Skip to main content

Experience Design

The Beauty of Simplicity: The Key to Accessible Web Design

In today’s hectic world, humans are increasingly drawn to simplicity. Stemming from a rising need for everyday efficiency and speed, we are in constant search for the next new technology that will make our lives easier.

While this inclination toward simplicity is likely intuitive for most aspects of modern life, we often see the opposite phenomenon in web design due to the pervasive belief that simple design cannot be as compelling as more complex iterations. We can see examples of this belief across design in all genres. Whether it be a product, graphic, interaction, or even user experience and user interface (UX/UI), we see designs with too much visual information or functionality, leaving users distracted, confused, or even frustrated.

What Does “Simple” Really Mean?

Let’s quickly take a look at the definition for the word “simple” in two ways:

Adj; “easily understood or done, presenting no difficulty.” – Lexico, by Oxford Languages

Adj; “plain, basic, or uncomplicated in form, nature, or design; without much decoration or ornamentation.” – Lexico, by Oxford Languages

The primary focus of web design and development should always be to create a simple design as given in our first definition. Designs created with an emphasis on ease of use offer accessibility by allowing the end-user to easily predict expected behavior and outcomes. This thought process allows for the creation of an efficient design that enables users to complete their intended actions quickly and seamlessly.

This is especially important when creating an accessible design as it relates to the Web Content Accessibility Guidelines (WCAG) principles. Outlined in four main categories, these principles state that accessible technology must be made perceivable (P), operable (O), understandable (U), and robust (R). While these P.O.U.R. principles specifically apply to accessible design, their concepts not only benefit users with disabilities but for all end users. By adhering to these principles, we further the idea that functionality enhances design, rather than diminishing it.

Design for Simplicity Over Complexity

The apprehension to develop designs deemed as anything less than ground-breaking or visually stunning leads to a design that creates more problems for end-users than it solves. As web developers and designers attempt to keep up with the ever-evolving feature race of the web, we continue to see overly complex web designs. This complexity is significantly detrimental as it often leaves users unsure of what information they should be acknowledging or how they are expected to interact with the page in the first place.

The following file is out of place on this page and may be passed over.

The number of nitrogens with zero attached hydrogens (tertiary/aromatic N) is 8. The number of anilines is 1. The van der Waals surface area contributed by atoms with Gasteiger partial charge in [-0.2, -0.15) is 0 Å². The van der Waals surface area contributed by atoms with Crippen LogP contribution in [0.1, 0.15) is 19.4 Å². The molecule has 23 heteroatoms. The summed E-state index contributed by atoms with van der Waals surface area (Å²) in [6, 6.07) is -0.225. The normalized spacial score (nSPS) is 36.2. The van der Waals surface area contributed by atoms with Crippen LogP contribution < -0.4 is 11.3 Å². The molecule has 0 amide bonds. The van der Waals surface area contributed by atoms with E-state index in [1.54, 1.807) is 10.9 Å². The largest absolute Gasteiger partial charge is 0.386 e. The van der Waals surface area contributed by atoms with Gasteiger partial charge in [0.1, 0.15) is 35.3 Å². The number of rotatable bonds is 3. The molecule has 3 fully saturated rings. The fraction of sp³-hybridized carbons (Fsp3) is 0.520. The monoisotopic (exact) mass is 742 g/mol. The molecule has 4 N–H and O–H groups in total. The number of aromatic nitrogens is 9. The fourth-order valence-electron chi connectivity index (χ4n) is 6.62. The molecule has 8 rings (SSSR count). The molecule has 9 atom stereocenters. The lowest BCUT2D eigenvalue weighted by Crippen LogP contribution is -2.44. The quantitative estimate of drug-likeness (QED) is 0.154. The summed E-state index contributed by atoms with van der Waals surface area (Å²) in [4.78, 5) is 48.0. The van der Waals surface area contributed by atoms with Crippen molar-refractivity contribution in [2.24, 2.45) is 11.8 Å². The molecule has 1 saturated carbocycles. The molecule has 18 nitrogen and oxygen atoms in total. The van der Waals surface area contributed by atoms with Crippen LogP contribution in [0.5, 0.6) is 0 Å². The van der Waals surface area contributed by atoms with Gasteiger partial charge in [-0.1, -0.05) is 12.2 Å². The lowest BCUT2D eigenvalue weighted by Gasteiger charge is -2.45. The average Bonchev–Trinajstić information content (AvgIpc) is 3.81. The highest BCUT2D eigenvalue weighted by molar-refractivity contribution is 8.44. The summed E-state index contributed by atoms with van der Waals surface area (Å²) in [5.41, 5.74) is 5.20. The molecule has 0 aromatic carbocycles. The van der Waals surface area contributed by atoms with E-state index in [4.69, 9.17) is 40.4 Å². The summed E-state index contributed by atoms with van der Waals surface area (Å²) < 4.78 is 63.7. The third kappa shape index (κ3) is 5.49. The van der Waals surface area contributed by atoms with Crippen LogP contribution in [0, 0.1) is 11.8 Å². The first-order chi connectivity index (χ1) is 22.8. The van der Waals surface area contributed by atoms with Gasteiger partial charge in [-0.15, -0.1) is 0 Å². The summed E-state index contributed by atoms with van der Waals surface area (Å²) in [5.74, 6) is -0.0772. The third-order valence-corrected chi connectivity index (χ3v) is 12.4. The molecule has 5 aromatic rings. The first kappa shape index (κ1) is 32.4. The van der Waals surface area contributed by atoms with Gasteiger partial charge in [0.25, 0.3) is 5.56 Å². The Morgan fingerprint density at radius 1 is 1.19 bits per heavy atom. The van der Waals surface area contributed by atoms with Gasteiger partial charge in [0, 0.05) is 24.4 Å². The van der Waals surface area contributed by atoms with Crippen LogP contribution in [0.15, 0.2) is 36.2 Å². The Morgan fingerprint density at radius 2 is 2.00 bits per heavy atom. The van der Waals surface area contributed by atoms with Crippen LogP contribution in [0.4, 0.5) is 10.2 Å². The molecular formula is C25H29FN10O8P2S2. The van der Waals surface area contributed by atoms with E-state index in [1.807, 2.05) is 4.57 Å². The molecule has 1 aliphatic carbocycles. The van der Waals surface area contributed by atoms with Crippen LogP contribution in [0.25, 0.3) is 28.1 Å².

Whether it be websites with cluttered page elements, inconsistent colors, and shapes, complicated carousels packed with information, or unclear navigation, unnecessary complexity in web design is widespread and the need for developing with accessibility in mind has never been greater.

Breaking the Stigma of Simple Design

As said by Steve Jobs, “Simple can be harder than complex: You have to work hard to get your thinking clean to make it simple. But it’s worth it in the end because once you get there, you can move mountains.” Simple and straightforward web design enhances the user experience, which begs the question, how do we foster the idea that simple design can be both functionally revolutionary and visually appealing?

To learn more about how simple design creates more accessible websites, contact our experience design experts today, download our guide, Digitally Accessible Experiences: Why It Matters and How to Create Them, and check out our Accessibility IQ. Read more about the elements of accessible web design from our UX for Accessible Design series today.

Thoughts on “The Beauty of Simplicity: The Key to Accessible Web Design”

  1. Thanks for sharing this. I agree! A well-designed website can help you form a good impression on your prospective customers. It can also help you nurture your leads and get more conversions.

Leave a Reply

Your email address will not be published. Required fields are marked *

This site uses Akismet to reduce spam. Learn how your comment data is processed.

Christina Evans

Christina is a part of the Detroit Business Unit working as a QA tester on the Accessibility team.

More from this Author

Follow Us